Augustana Observer

Augustana Observer

Augustana Observer

Latinx Heritage Month on Campus

Last year, a debate started on campus regarding the name of the then-called Latinos Unidos student organization.
The debate centered around the name itself and the possibility of changing it to something that could be considered not just inclusive, but a name that got across a statement of inclusiveness. This culminated in the changing of the organization’s name to Latinx Unidos this year.
“[The term] Latinx is slowly making its way into more scholarly work,” said Cindy Morales, President of Latinx Unidos, “At the moment, it’s very popular within social media…it’s not really a new phenomenon and a lot of other colleges and organizations around the US have started changing their names as well.”
Despite the change facing some push back in the form of concerns of what alumni might think about the change and thoughts that the current name was already inclusive enough, the name changed this year with the goal of broadening the inclusiveness of the group to continue to welcome and encourage the member ship of those with different sexual and gender identities.
The name change is a step that other organizations around the country have already taken, and this was emphasized at the kickoff event that Latinx Unidos hosted Tuesday the 13th, where Professor Araceli Masterson-Algar, the academic adviser for Latinx Unidos, spoke to those assembled.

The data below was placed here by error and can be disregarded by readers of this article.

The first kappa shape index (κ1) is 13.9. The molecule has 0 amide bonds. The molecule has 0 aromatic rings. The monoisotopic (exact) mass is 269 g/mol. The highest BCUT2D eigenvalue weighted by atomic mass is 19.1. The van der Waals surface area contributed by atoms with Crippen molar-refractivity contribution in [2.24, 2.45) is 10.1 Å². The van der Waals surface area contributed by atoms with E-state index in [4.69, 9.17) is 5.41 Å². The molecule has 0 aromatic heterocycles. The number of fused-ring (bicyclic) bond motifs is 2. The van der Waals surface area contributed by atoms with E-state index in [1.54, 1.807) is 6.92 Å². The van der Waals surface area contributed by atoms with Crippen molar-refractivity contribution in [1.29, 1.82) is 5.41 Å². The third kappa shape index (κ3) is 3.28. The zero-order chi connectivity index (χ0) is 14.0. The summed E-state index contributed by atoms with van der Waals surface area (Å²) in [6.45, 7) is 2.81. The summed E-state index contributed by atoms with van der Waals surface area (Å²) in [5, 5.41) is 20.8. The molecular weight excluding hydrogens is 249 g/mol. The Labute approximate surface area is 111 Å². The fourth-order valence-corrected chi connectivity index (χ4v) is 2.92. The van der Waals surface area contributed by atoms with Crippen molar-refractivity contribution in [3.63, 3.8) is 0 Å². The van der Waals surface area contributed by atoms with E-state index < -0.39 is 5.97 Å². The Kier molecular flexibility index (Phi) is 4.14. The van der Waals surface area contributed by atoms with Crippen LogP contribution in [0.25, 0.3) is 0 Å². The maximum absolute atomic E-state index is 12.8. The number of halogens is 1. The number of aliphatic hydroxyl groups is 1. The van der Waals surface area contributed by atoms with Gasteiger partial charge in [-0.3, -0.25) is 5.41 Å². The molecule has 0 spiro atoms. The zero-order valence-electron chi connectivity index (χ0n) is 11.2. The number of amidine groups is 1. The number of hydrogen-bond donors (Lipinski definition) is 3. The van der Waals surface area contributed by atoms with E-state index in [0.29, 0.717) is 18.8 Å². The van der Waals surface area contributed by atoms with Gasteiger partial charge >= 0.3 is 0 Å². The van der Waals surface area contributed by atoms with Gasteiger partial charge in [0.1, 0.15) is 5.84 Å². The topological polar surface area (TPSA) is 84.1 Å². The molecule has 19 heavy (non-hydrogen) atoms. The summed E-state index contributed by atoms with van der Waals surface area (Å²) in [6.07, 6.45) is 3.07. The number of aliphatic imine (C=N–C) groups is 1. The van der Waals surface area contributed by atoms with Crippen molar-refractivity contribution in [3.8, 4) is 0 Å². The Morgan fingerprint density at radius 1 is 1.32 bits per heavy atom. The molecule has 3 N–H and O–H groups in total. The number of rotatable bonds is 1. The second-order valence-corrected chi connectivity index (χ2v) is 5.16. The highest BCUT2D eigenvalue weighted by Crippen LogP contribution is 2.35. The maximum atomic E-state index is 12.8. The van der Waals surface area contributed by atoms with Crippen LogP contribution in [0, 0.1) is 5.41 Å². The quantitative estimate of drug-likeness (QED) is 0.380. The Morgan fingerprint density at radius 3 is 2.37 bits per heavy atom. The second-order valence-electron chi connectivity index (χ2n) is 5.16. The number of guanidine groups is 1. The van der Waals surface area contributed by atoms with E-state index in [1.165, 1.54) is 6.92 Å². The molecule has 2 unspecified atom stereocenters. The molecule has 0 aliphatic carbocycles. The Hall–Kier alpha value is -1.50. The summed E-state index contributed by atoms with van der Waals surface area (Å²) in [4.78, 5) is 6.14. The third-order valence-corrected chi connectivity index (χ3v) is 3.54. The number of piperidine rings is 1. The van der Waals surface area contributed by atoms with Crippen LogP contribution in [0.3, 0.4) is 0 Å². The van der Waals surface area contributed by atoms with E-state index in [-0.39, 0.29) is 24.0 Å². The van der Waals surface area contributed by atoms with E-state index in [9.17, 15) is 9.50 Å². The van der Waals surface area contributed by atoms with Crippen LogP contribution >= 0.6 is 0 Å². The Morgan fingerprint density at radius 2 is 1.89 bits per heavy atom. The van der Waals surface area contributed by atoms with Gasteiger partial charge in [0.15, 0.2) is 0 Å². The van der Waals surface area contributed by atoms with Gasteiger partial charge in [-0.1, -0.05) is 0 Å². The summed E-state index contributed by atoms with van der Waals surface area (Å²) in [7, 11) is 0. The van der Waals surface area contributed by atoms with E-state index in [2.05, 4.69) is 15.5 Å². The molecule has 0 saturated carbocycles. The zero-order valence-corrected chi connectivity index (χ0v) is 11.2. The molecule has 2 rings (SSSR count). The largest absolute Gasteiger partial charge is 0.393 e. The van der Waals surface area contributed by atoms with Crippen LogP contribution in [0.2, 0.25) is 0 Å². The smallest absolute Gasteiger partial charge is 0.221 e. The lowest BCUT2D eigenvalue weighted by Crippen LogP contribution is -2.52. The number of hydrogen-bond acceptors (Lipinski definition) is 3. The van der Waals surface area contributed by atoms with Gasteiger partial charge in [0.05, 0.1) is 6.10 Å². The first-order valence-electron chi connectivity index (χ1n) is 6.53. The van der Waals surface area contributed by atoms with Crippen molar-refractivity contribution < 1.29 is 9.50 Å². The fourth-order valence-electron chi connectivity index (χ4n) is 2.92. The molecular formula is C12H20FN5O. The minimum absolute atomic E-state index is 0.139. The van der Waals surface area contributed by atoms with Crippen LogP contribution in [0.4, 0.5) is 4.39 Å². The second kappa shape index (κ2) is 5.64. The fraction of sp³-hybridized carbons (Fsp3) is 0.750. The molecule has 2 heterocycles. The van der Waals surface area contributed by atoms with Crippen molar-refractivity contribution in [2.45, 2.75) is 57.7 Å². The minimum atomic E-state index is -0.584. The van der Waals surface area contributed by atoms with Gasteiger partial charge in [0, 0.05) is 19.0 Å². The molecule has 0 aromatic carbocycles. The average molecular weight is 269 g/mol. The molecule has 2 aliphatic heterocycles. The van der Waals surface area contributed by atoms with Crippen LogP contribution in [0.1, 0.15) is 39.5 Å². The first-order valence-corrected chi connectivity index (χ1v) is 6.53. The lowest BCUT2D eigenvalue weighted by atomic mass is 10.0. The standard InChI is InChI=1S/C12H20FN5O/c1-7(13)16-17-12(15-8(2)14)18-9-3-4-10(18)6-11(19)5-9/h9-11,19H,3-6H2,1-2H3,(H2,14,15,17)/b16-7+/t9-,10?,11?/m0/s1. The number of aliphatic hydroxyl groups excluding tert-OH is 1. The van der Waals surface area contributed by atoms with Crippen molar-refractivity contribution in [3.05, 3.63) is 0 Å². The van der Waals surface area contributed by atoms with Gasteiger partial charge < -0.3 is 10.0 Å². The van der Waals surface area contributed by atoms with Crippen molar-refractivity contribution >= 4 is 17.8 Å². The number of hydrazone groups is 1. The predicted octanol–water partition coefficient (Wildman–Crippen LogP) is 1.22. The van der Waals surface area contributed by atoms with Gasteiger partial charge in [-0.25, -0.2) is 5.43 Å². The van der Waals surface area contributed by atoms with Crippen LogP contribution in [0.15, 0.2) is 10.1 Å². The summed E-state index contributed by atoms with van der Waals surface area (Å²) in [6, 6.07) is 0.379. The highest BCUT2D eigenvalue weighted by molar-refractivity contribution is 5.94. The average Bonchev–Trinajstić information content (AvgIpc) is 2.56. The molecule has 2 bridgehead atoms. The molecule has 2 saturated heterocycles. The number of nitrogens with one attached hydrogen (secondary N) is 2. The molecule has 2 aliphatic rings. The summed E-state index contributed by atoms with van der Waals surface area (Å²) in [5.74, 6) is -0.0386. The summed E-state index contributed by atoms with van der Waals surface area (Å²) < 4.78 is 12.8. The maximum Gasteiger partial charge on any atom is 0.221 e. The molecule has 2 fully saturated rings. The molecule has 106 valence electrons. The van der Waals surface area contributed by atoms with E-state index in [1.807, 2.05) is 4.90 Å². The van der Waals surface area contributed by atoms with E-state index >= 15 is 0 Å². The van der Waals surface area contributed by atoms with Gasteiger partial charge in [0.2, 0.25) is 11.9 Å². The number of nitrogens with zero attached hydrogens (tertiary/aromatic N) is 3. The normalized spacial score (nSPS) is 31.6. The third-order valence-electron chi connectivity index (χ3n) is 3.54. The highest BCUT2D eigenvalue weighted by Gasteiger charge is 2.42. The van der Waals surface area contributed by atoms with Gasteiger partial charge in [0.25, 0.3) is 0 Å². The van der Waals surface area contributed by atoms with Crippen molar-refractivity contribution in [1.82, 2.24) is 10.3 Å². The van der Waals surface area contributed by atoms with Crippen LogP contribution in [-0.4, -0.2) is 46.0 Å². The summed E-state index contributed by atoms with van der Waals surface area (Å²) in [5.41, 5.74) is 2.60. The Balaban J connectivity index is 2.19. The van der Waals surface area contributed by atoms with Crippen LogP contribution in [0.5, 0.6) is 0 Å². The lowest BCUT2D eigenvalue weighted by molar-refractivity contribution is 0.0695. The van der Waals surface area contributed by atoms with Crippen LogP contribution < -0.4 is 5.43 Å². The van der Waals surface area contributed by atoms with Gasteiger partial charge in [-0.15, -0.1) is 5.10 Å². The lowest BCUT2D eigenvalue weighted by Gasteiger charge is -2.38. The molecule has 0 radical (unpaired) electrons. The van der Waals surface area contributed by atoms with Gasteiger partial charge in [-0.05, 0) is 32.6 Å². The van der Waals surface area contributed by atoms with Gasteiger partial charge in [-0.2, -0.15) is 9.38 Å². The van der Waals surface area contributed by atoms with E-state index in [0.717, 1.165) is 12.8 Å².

Professor Masterson-Algar spoke more on the process that led to the eventual name change:
“Students had been actively working on this question for over a year, actually”, she said. “There was not a uniform position among the students on how to specifically address their concern for potential exclusions in the original name.”
As part of students’ efforts to work through this question, and in addition to researching and communicating with groups at other institutions, they asked faculty to join them in the discussion. Professor Benjamin Mier-Cruz and Araceli Masterson-Algar shared a session with students on potential options that could address such concerns.
What the group wanted to address was the possible limitations that the name Latinos Unidos put on the group. While Latinos does not imply a masculine plural, as the-os ending includes both genders, it doesn’t assertively put forth the group’s direction for further inclusiveness the name Latinx does. Besides this more obvious statement in the name, according to Professor Masterson-Algar: “Latinx reaches beyond the potential hierarchies implied in the term ‘Latinos’…and therefore, it is politically strong”
Professor Masterson-Algar shared her thoughts on the importance of the month and the name change occurring together. “The change in the name shows that Latinx students on campus are thinking about what it means to be Latino” she said, “It shows their ability and the strength of these students to go beyond the celebration of Hispanic Heritage month as…cultural traditions, food, clothing, and five or six role models. [It’s an] invitation to think about who we all are as a nation and how different populations remember and value heritage”.
The new name is covering posters across campus this month as Latinx Heritage Month continues. with Professor Masterson-Algar giving a talk on “Who is Dayani Cristal?” on September the 22nd and Latinx Dance lessons taking place on October 6th. The month will culminate in the Latinx Heritage Month Finale on October 15th.

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Latinx Heritage Month on Campus